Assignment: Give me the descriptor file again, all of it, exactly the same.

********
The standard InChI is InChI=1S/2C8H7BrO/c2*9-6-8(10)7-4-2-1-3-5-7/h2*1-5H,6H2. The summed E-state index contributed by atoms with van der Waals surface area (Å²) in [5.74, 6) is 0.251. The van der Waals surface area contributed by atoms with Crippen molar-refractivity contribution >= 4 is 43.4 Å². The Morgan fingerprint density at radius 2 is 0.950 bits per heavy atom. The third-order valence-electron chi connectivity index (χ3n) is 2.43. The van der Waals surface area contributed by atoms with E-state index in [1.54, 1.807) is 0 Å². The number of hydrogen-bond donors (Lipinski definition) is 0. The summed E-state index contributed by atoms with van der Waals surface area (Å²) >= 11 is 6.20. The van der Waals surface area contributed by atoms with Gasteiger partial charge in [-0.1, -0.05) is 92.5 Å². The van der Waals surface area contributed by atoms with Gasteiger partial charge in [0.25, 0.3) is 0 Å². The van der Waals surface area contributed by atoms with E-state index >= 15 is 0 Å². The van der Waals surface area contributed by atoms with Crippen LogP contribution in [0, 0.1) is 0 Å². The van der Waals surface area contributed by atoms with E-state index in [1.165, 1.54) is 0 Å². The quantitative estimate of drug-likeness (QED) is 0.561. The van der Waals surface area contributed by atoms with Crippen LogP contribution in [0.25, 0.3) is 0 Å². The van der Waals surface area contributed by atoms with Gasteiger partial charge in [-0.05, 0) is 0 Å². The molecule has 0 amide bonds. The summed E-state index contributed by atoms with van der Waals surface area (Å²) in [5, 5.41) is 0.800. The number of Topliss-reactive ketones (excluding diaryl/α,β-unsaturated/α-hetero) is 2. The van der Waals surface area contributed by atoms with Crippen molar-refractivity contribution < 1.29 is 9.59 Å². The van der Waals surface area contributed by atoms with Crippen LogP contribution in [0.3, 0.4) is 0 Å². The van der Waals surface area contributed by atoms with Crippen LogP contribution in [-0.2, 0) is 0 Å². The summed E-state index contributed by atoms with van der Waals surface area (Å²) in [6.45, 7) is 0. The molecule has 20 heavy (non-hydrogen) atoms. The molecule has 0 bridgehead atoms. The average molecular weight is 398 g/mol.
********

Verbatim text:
The standard InChI is InChI=1S/2C8H7BrO/c2*9-6-8(10)7-4-2-1-3-5-7/h2*1-5H,6H2. The summed E-state index contributed by atoms with van der Waals surface area (Å²) in [5.74, 6) is 0.251. The van der Waals surface area contributed by atoms with Crippen molar-refractivity contribution >= 4 is 43.4 Å². The Morgan fingerprint density at radius 2 is 0.950 bits per heavy atom. The third-order valence-electron chi connectivity index (χ3n) is 2.43. The van der Waals surface area contributed by atoms with E-state index in [1.54, 1.807) is 0 Å². The number of hydrogen-bond donors (Lipinski definition) is 0. The summed E-state index contributed by atoms with van der Waals surface area (Å²) >= 11 is 6.20. The van der Waals surface area contributed by atoms with Gasteiger partial charge in [-0.1, -0.05) is 92.5 Å². The van der Waals surface area contributed by atoms with Gasteiger partial charge in [0.25, 0.3) is 0 Å². The van der Waals surface area contributed by atoms with E-state index >= 15 is 0 Å². The van der Waals surface area contributed by atoms with Crippen LogP contribution in [0, 0.1) is 0 Å². The van der Waals surface area contributed by atoms with E-state index in [1.165, 1.54) is 0 Å². The quantitative estimate of drug-likeness (QED) is 0.561. The van der Waals surface area contributed by atoms with Crippen LogP contribution in [0.25, 0.3) is 0 Å². The van der Waals surface area contributed by atoms with Gasteiger partial charge in [-0.05, 0) is 0 Å². The molecule has 0 amide bonds. The summed E-state index contributed by atoms with van der Waals surface area (Å²) in [5, 5.41) is 0.800. The number of Topliss-reactive ketones (excluding diaryl/α,β-unsaturated/α-hetero) is 2. The van der Waals surface area contributed by atoms with Crippen molar-refractivity contribution < 1.29 is 9.59 Å². The van der Waals surface area contributed by atoms with Crippen LogP contribution in [0.3, 0.4) is 0 Å². The van der Waals surface area contributed by atoms with Crippen LogP contribution in [-0.2, 0) is 0 Å². The summed E-state index contributed by atoms with van der Waals surface area (Å²) in [6.45, 7) is 0. The molecule has 20 heavy (non-hydrogen) atoms. The molecule has 0 bridgehead atoms. The average molecular weight is 398 g/mol.